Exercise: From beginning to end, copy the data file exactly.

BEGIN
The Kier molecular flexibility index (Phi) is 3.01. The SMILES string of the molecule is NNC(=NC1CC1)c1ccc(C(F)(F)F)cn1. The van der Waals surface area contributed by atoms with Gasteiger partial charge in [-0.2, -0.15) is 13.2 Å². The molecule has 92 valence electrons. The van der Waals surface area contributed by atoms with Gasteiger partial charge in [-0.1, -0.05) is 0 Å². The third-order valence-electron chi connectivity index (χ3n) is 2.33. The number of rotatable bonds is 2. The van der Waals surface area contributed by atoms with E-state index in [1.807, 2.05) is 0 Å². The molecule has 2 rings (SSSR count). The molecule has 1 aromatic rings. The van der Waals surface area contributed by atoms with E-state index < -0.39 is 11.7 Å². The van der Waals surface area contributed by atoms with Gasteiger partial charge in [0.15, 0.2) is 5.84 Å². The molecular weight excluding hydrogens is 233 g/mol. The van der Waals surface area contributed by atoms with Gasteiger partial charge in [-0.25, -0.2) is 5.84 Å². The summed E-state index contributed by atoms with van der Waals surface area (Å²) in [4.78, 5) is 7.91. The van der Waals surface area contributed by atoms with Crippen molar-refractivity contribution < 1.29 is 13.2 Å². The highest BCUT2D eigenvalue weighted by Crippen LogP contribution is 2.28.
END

The Kier molecular flexibility index (Phi) is 3.01. The SMILES string of the molecule is NNC(=NC1CC1)c1ccc(C(F)(F)F)cn1. The van der Waals surface area contributed by atoms with Gasteiger partial charge in [-0.2, -0.15) is 13.2 Å². The molecule has 92 valence electrons. The van der Waals surface area contributed by atoms with Gasteiger partial charge in [-0.1, -0.05) is 0 Å². The third-order valence-electron chi connectivity index (χ3n) is 2.33. The number of rotatable bonds is 2. The van der Waals surface area contributed by atoms with E-state index in [1.807, 2.05) is 0 Å². The molecule has 2 rings (SSSR count). The molecule has 1 aromatic rings. The van der Waals surface area contributed by atoms with E-state index < -0.39 is 11.7 Å². The van der Waals surface area contributed by atoms with Gasteiger partial charge in [0.15, 0.2) is 5.84 Å². The molecular weight excluding hydrogens is 233 g/mol. The van der Waals surface area contributed by atoms with Gasteiger partial charge in [-0.25, -0.2) is 5.84 Å². The summed E-state index contributed by atoms with van der Waals surface area (Å²) in [4.78, 5) is 7.91. The van der Waals surface area contributed by atoms with Crippen molar-refractivity contribution < 1.29 is 13.2 Å². The highest BCUT2D eigenvalue weighted by Crippen LogP contribution is 2.28.